Turkey: Maritime deal with Libya 'red line' for Ankara

The maritime agreement between Turkey and Libya is Ankara’s “red line” in the Eastern Mediterranean, Turkish Vice President Fuat Oktay said Wednesday.

Oktay warned that “no one can question” the deal “especially France,” during a webinar with the Foundation for Political, Economic and Social Research (SETA) think-thank in Washington.

The landmark deal signed last November lays out maritime boundaries between the two countries to establish an exclusive economic zone.

Regarding the US’ decision to lift an embargo on Greek Cyprus, Oktay said it “poisons the regional peace and stability environment.”

Washington said Tuesday it is partially lifting an arms embargo on Greek Cypriots. The announcement received immediate condemnation from Turkey because it “ignores the equality and balance between the two peoples on the island.”

Turkey surveys only on its continental shelf

On Ankara’s seismic survey in an area south of Meis Island, or Kastellorizo, the vice president emphasized that Turkey is doing work only on its continental shelf.

He noted that Greece cannot question Turkey, which has the longest coastline in the region, while it claimed a continental shelf “4,000 times bigger” than the island. “Would you expect Turkey to accept it?,” he stressed.

Oktay said the island was supposed to be demilitarized based on agreements because it is so close to Turkey but is now militarized. “That is directly concern of Turkey,” said Oktay.

After Athens objected to Ankara’s seismic survey in the area in July, German diplomatic efforts helped defuse tensions between Turkey and Greece.

But Greece’s controversial move to sign a maritime delimitation agreement with Egypt, which Turkey says violates its continental shelf and maritime rights, has sparked further tensions between the two neighbors with Ankara accusing Athens of pursuing maximalist policies in the Eastern Mediterranean.

Deteriorating defense ties with US ‘great concern’

The relationship and close cooperation with the US have become “more important” recently as “challenges are more asymmetric, unpredictable and multi-faceted than ever,” Oktay said.

“This is why the deteriorating bilateral defense cooperation environment is of great concern,” he said, referring to ties between two countries regarding Turkey’s purchase of a Russian air defense system.

“In the face of clear and present ballistic threats, emanating from our immediate neighborhood, Turkey made the sovereign decision to procure S-400 systems in the unfortunate absence of other alternatives from our allies including the U.S.” the vice president reiterated.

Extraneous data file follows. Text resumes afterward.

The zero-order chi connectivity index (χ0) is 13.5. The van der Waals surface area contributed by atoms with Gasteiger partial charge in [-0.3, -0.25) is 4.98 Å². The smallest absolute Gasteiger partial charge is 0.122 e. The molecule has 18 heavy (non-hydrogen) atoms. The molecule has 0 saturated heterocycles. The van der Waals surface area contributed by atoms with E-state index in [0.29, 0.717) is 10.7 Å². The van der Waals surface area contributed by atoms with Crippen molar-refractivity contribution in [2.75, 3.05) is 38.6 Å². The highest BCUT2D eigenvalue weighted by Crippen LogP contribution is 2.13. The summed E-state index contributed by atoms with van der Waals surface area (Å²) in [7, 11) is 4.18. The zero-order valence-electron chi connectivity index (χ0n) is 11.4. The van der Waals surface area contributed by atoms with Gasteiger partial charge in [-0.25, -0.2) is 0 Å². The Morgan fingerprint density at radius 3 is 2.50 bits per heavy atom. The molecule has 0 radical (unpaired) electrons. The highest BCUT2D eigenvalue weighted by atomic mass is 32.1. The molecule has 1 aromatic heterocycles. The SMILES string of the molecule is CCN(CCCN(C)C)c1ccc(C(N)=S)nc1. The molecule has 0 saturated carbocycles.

“This impasse is also the direct result of the failure of certain political circles in Washington to grasp the full extent of our strategic alliance and Turkey’s contributions to regional and global stability,” Oktay said, accusing US Congress members of pursuing “deliberate efforts to damage our bilateral relations by prioritizing personal short-time political interests.”

“This behavior manifests itself in the unfounded calls for sanctions against Turkey, as well as in blocking deals which are bound to improve the Turkish-US defense cooperation,” he said.

Oktay underlined that once the negativity surrounding the rhetoric about Turkey is abandoned, he has no doubt bilateral relations will begin to heal. When asked about the upcoming US elections, Oktay said Turkey will do its best to constructively work with whomever is elected US president Nov. 3.

Jufra critical for GNA for sustainable solution

There can be “no military solution” in Libya, said Oktay, reiterating that Turkey “has been loud and clear from the onset of the conflict.”

He said Aguila Saleh, the pro-Haftar head of the Tobruk-based parliament, and the UN-recognized Government of National Accord (GNA) is trying to negotiate but warlord Khalifa Haftar has already ruled out talks.

The vice president said while the GNA seeks a solution in Jufra and Sirte, eastern groups are trying to take Jufra out of the equation, which is “critical” for the GNA to have a “sustainable solution” to the conflict.

Libya has been torn by civil war since the ouster of late ruler Muammar Gaddafi in 2011. The GNA was founded in 2015 under a UN-led agreement, but efforts for a long-term political settlement failed because of Haftar’s military offensive.

The UN recognizes the government headed by Fayez al-Sarraj as the country’s legitimate authority as Tripoli has battled Haftar’s militias since April 2019 in a conflict that has claimed thousands of lives.

Macron ‘unwanted guest’ in Lebanon

French President Emmanuel Macron’s two-day visit to Lebanon as an “unwanted guest” and his presence is making a humanitarian crisis “even more complex,” said Oktay.

A massive explosion Aug. 4 at the Port of Beirut left 182 dead, more than 6,000 injured and hundreds missing, as well as extensive property damage and losses estimated at $15 billion.

“The colossal explosions in Beirut last month were devastating and require urgent international attention,” Oktay said. “We are committed to increasing our humanitarian assistance to this country to heal its wounds. Tomorrow another ship, full of humanitarian aid, will be leaving from Turkey for Lebanon.”

“A stable Lebanon is a must for the stability in the Middle East,” he added.

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